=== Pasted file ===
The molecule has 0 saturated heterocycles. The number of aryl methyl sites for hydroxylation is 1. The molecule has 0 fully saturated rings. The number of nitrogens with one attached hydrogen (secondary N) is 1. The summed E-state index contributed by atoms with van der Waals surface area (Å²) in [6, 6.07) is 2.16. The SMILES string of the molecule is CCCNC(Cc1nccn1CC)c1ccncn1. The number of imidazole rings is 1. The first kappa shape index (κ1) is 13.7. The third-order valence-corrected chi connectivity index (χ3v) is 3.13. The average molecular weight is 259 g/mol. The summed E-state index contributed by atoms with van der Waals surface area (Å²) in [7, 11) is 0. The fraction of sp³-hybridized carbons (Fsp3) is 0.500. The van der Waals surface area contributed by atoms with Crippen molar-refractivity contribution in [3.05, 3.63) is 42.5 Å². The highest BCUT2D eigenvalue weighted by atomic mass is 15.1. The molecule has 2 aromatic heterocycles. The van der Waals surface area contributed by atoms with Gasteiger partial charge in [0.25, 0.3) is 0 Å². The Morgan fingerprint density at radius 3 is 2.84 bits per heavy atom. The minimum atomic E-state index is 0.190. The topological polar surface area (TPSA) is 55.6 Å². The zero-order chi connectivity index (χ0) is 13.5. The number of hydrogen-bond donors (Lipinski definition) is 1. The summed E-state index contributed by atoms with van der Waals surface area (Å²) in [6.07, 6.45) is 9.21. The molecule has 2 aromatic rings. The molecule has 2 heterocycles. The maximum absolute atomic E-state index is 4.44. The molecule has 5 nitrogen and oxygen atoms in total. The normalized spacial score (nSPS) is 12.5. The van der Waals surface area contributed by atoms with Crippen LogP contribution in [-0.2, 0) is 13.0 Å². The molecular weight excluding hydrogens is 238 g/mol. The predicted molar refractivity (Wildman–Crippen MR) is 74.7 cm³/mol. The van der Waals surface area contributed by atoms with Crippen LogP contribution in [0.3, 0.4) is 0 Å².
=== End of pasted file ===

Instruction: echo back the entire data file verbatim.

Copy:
The molecule has 0 saturated heterocycles. The number of aryl methyl sites for hydroxylation is 1. The molecule has 0 fully saturated rings. The number of nitrogens with one attached hydrogen (secondary N) is 1. The summed E-state index contributed by atoms with van der Waals surface area (Å²) in [6, 6.07) is 2.16. The SMILES string of the molecule is CCCNC(Cc1nccn1CC)c1ccncn1. The number of imidazole rings is 1. The first kappa shape index (κ1) is 13.7. The third-order valence-corrected chi connectivity index (χ3v) is 3.13. The average molecular weight is 259 g/mol. The summed E-state index contributed by atoms with van der Waals surface area (Å²) in [7, 11) is 0. The fraction of sp³-hybridized carbons (Fsp3) is 0.500. The van der Waals surface area contributed by atoms with Crippen molar-refractivity contribution in [3.05, 3.63) is 42.5 Å². The highest BCUT2D eigenvalue weighted by atomic mass is 15.1. The molecule has 2 aromatic heterocycles. The van der Waals surface area contributed by atoms with Gasteiger partial charge in [0.25, 0.3) is 0 Å². The Morgan fingerprint density at radius 3 is 2.84 bits per heavy atom. The minimum atomic E-state index is 0.190. The topological polar surface area (TPSA) is 55.6 Å². The zero-order chi connectivity index (χ0) is 13.5. The number of hydrogen-bond donors (Lipinski definition) is 1. The summed E-state index contributed by atoms with van der Waals surface area (Å²) in [6.07, 6.45) is 9.21. The molecule has 2 aromatic rings. The molecule has 2 heterocycles. The maximum absolute atomic E-state index is 4.44. The molecule has 5 nitrogen and oxygen atoms in total. The normalized spacial score (nSPS) is 12.5. The van der Waals surface area contributed by atoms with Crippen LogP contribution in [-0.2, 0) is 13.0 Å². The molecular weight excluding hydrogens is 238 g/mol. The predicted molar refractivity (Wildman–Crippen MR) is 74.7 cm³/mol. The van der Waals surface area contributed by atoms with Crippen LogP contribution in [0.3, 0.4) is 0 Å².